It is estimated that over half of Pakistani women will experience some form of sexual or gender-based violence in their lifetime. This violence takes many forms, including rape, so-called “honor” killings, acid attacks, and forced marriage. Gender-based violence is often seen as a way to control and subdue women. This violence can devastate women’s mental and physical health, leading to long-term trauma. Sadly, the justice system in Pakistan is often complicit in this violence. The police are often reluctant to investigate cases of gender-based violence; when they do, the perpetrators are often not brought to justice. This impunity only serves to perpetuate the cycle of violence against women. There has been some progress made in recent years to address this issue. In 2016, Pakistan enacted the Prevention of Electronic Crimes Act, which criminalized cyberstalking and online harassment. And in 2017, the government passed the Acid Control and Acid Crime Prevention Bill, which increased penalties for acid attacks. But much more must be done to address the pervasive problem of gender-based violence in Pakistan. The government must do more to protect women from this type of violence and ensure that perpetrators are brought to justice.
Freedom of religion and belief
Pakistan is one of the few countries with a blasphemy law. The law, enacted in 1986, prescribes the death penalty for anyone who insults Islam or the Prophet Muhammad (PBUH). The law has been used to target religious minorities, particularly Christians and Ahmadis. In 2010, a Christian woman named Asia Bibi was sentenced to death under the blasphemy law after being accused of insulting the Prophet Muhammad. Bibi has been on death row for eight years, and her case sparked international outrage. Pakistan’s government has refused to repeal the blasphemy law, despite calls from human rights groups and Western governments.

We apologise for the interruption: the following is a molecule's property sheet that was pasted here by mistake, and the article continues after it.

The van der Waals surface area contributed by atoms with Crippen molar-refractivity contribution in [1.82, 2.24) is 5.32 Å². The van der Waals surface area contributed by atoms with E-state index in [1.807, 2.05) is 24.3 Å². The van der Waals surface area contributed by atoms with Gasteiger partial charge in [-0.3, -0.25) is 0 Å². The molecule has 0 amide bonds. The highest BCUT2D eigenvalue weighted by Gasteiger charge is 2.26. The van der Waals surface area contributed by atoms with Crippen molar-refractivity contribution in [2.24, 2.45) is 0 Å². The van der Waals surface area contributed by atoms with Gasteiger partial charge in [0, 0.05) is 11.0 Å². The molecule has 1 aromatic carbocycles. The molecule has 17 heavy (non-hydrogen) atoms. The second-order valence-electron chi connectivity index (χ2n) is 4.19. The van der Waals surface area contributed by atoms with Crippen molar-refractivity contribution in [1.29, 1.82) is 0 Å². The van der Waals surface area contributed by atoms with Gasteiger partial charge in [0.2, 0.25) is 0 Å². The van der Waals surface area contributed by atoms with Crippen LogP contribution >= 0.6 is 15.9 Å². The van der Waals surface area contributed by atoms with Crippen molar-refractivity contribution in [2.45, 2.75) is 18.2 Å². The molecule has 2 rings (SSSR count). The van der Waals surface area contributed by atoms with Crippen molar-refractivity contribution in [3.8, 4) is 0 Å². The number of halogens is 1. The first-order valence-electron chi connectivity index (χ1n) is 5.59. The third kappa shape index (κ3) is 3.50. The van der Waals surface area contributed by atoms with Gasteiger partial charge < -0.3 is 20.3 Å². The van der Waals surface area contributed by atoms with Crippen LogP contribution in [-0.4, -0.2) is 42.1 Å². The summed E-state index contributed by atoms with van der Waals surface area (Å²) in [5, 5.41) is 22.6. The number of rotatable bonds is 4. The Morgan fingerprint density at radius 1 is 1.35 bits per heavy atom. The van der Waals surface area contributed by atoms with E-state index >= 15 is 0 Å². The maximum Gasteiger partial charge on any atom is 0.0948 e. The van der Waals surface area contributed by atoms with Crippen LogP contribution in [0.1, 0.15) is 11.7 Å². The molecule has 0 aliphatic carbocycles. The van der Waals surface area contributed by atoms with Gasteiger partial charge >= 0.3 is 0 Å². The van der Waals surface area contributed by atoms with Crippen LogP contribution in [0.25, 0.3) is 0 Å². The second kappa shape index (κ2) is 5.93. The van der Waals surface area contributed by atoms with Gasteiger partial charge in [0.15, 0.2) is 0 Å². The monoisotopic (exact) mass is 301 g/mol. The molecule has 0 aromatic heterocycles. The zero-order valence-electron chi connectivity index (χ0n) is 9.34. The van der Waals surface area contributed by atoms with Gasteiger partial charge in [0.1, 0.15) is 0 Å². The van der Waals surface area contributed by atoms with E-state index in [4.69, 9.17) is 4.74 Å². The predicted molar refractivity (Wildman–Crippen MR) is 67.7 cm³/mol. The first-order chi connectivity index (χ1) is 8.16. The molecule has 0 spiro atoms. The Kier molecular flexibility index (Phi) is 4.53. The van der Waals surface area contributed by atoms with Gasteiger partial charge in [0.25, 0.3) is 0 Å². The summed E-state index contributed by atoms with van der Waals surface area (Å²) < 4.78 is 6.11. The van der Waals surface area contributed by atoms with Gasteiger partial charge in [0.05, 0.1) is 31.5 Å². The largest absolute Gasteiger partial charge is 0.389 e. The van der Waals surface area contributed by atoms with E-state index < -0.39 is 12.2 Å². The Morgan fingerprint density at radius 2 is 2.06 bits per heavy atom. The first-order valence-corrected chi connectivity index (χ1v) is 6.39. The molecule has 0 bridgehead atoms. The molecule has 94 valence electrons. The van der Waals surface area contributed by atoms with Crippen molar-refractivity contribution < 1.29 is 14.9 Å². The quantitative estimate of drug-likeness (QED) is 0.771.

Sadly, successive governments have treated even the most fundamental human rights as gifts that can be given away for pleasure. Practically every aspect of life exhibits this mentality, including the court system. And it keeps the government from putting money into programs and organizations that would promote social and human development and protect the populace from the forces of exploitation. The country can only implement respect for human rights when the state is prepared to acknowledge and change its methods. Pakistan continues to violate international law in significant ways. Forced disappearances still marred this nation’s reputation, and the government didn’t seem any closer to making it a crime to “disappear” people. Moreover, two critical national institutions for human rights have been operating without chairs since 2019, which calls into question the center’s dedication to upholding people’s rights. The picture does not give us much hope.
A sense of impunity, unfortunately, permeates society when the state rejects an impartial administration of justice, which is not surprising given that the general populace takes its cues from those who rule it. Numerous fatal blows have been delivered to the nation’s precarious justice and equality system. A selective blindness that prohibits the state from upholding the citizens’ fundamental rights and constitutional protections, despite domestic legislation and accepted international agreements. On the one hand, it has professed its aim of genuinely becoming a welfare state. Still, on the other, it has turned a blind eye to the people’s suffering and has even joined in on it.